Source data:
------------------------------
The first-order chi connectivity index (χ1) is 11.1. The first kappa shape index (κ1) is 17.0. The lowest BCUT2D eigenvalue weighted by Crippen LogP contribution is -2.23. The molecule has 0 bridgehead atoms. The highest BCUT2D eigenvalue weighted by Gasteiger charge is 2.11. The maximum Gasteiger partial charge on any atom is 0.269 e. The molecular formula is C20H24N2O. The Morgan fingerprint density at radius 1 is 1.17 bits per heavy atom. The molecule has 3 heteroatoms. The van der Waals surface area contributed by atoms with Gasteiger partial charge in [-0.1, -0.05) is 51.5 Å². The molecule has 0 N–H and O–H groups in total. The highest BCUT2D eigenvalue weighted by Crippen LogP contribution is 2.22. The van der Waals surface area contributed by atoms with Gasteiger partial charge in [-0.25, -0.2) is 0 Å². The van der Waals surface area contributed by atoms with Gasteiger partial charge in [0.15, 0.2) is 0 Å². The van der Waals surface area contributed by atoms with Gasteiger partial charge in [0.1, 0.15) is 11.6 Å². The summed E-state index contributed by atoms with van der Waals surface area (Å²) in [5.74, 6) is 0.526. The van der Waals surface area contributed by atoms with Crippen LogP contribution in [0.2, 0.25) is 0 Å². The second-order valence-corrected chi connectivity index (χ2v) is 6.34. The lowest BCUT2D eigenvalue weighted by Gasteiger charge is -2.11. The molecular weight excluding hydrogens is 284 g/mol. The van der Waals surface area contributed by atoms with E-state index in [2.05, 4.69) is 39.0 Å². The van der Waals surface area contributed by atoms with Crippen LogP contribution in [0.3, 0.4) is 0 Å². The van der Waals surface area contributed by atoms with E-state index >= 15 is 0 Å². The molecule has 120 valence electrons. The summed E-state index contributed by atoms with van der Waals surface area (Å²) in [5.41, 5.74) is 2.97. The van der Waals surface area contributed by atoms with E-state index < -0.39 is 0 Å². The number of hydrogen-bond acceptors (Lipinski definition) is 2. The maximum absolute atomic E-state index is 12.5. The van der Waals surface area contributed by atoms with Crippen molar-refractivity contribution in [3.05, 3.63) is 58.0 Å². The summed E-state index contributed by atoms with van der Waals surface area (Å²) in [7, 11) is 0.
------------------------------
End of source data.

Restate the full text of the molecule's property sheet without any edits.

The first-order chi connectivity index (χ1) is 11.1. The first kappa shape index (κ1) is 17.0. The lowest BCUT2D eigenvalue weighted by Crippen LogP contribution is -2.23. The molecule has 0 bridgehead atoms. The highest BCUT2D eigenvalue weighted by Gasteiger charge is 2.11. The maximum Gasteiger partial charge on any atom is 0.269 e. The molecular formula is C20H24N2O. The Morgan fingerprint density at radius 1 is 1.17 bits per heavy atom. The molecule has 3 heteroatoms. The van der Waals surface area contributed by atoms with Gasteiger partial charge in [-0.1, -0.05) is 51.5 Å². The molecule has 0 N–H and O–H groups in total. The highest BCUT2D eigenvalue weighted by Crippen LogP contribution is 2.22. The van der Waals surface area contributed by atoms with Gasteiger partial charge in [-0.25, -0.2) is 0 Å². The van der Waals surface area contributed by atoms with Gasteiger partial charge in [0.15, 0.2) is 0 Å². The van der Waals surface area contributed by atoms with Gasteiger partial charge in [0.1, 0.15) is 11.6 Å². The summed E-state index contributed by atoms with van der Waals surface area (Å²) in [5.74, 6) is 0.526. The van der Waals surface area contributed by atoms with Crippen LogP contribution in [0.2, 0.25) is 0 Å². The second-order valence-corrected chi connectivity index (χ2v) is 6.34. The lowest BCUT2D eigenvalue weighted by Gasteiger charge is -2.11. The molecular weight excluding hydrogens is 284 g/mol. The van der Waals surface area contributed by atoms with E-state index in [2.05, 4.69) is 39.0 Å². The van der Waals surface area contributed by atoms with Crippen LogP contribution in [0.3, 0.4) is 0 Å². The van der Waals surface area contributed by atoms with E-state index >= 15 is 0 Å². The molecule has 120 valence electrons. The summed E-state index contributed by atoms with van der Waals surface area (Å²) in [5.41, 5.74) is 2.97. The van der Waals surface area contributed by atoms with E-state index < -0.39 is 0 Å². The number of hydrogen-bond acceptors (Lipinski definition) is 2. The maximum absolute atomic E-state index is 12.5. The van der Waals surface area contributed by atoms with Crippen molar-refractivity contribution in [3.05, 3.63) is 58.0 Å². The summed E-state index contributed by atoms with van der Waals surface area (Å²) in [7, 11) is 0.